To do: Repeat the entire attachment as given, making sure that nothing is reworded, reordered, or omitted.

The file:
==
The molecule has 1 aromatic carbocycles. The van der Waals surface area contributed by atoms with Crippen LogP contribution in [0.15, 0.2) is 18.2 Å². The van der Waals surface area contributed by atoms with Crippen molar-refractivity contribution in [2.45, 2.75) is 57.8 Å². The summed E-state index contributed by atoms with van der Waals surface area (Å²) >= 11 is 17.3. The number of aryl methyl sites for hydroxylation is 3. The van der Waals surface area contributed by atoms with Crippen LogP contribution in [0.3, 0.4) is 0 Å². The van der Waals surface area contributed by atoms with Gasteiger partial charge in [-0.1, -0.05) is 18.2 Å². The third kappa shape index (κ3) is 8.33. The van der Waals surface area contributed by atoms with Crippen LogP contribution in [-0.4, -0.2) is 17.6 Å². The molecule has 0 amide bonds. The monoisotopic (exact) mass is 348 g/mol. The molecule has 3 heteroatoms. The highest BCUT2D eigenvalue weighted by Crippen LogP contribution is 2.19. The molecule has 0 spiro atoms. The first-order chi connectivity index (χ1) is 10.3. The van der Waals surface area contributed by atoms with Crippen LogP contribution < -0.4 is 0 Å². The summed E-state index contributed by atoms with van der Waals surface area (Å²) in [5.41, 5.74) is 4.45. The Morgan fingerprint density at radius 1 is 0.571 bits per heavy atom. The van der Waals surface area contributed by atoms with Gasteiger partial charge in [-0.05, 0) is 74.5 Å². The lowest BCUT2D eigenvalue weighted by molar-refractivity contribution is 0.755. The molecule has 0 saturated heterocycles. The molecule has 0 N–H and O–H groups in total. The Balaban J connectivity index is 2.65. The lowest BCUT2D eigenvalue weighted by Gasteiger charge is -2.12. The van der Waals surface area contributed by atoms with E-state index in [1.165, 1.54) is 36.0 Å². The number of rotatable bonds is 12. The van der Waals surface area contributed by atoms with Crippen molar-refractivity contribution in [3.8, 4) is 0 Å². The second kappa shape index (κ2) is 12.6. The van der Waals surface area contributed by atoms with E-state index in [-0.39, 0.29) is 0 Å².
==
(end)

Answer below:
The molecule has 1 aromatic carbocycles. The van der Waals surface area contributed by atoms with Crippen LogP contribution in [0.15, 0.2) is 18.2 Å². The van der Waals surface area contributed by atoms with Crippen molar-refractivity contribution in [2.45, 2.75) is 57.8 Å². The summed E-state index contributed by atoms with van der Waals surface area (Å²) >= 11 is 17.3. The number of aryl methyl sites for hydroxylation is 3. The van der Waals surface area contributed by atoms with Crippen LogP contribution in [0.3, 0.4) is 0 Å². The van der Waals surface area contributed by atoms with Gasteiger partial charge in [-0.1, -0.05) is 18.2 Å². The third kappa shape index (κ3) is 8.33. The van der Waals surface area contributed by atoms with Crippen LogP contribution in [-0.4, -0.2) is 17.6 Å². The molecule has 0 amide bonds. The monoisotopic (exact) mass is 348 g/mol. The molecule has 3 heteroatoms. The highest BCUT2D eigenvalue weighted by Crippen LogP contribution is 2.19. The molecule has 0 spiro atoms. The first-order chi connectivity index (χ1) is 10.3. The van der Waals surface area contributed by atoms with Crippen LogP contribution < -0.4 is 0 Å². The summed E-state index contributed by atoms with van der Waals surface area (Å²) in [5.41, 5.74) is 4.45. The Morgan fingerprint density at radius 1 is 0.571 bits per heavy atom. The van der Waals surface area contributed by atoms with Gasteiger partial charge in [-0.05, 0) is 74.5 Å². The lowest BCUT2D eigenvalue weighted by molar-refractivity contribution is 0.755. The molecule has 0 saturated heterocycles. The molecule has 0 N–H and O–H groups in total. The Balaban J connectivity index is 2.65. The lowest BCUT2D eigenvalue weighted by Gasteiger charge is -2.12. The van der Waals surface area contributed by atoms with E-state index in [1.165, 1.54) is 36.0 Å². The number of rotatable bonds is 12. The van der Waals surface area contributed by atoms with Crippen molar-refractivity contribution in [3.8, 4) is 0 Å². The second kappa shape index (κ2) is 12.6. The van der Waals surface area contributed by atoms with E-state index in [-0.39, 0.29) is 0 Å².